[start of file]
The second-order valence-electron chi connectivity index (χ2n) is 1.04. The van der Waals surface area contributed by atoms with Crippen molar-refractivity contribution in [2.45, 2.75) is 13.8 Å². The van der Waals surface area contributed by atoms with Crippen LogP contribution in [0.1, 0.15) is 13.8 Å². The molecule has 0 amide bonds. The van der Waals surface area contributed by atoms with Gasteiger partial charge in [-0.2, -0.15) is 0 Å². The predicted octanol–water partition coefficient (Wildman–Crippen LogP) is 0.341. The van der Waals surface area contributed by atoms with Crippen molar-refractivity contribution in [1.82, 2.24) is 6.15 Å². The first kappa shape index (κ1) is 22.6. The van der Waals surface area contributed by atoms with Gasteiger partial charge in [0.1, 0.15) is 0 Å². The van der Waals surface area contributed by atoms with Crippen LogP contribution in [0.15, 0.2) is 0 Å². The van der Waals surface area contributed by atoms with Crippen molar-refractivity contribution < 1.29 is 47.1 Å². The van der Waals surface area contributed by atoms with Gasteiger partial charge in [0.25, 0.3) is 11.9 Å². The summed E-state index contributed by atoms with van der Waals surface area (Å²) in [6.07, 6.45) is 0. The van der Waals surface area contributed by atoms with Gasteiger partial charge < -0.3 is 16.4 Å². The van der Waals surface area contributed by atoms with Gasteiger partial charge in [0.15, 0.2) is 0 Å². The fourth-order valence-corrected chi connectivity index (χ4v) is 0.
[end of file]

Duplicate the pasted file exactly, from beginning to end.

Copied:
The second-order valence-electron chi connectivity index (χ2n) is 1.04. The van der Waals surface area contributed by atoms with Crippen molar-refractivity contribution in [2.45, 2.75) is 13.8 Å². The van der Waals surface area contributed by atoms with Crippen LogP contribution in [0.1, 0.15) is 13.8 Å². The molecule has 0 amide bonds. The van der Waals surface area contributed by atoms with Gasteiger partial charge in [-0.2, -0.15) is 0 Å². The predicted octanol–water partition coefficient (Wildman–Crippen LogP) is 0.341. The van der Waals surface area contributed by atoms with Crippen molar-refractivity contribution in [1.82, 2.24) is 6.15 Å². The first kappa shape index (κ1) is 22.6. The van der Waals surface area contributed by atoms with Gasteiger partial charge in [0.1, 0.15) is 0 Å². The van der Waals surface area contributed by atoms with Crippen LogP contribution in [0.15, 0.2) is 0 Å². The van der Waals surface area contributed by atoms with Crippen molar-refractivity contribution < 1.29 is 47.1 Å². The van der Waals surface area contributed by atoms with Gasteiger partial charge in [0.25, 0.3) is 11.9 Å². The summed E-state index contributed by atoms with van der Waals surface area (Å²) in [6.07, 6.45) is 0. The van der Waals surface area contributed by atoms with Gasteiger partial charge < -0.3 is 16.4 Å². The van der Waals surface area contributed by atoms with Gasteiger partial charge in [0.15, 0.2) is 0 Å². The fourth-order valence-corrected chi connectivity index (χ4v) is 0.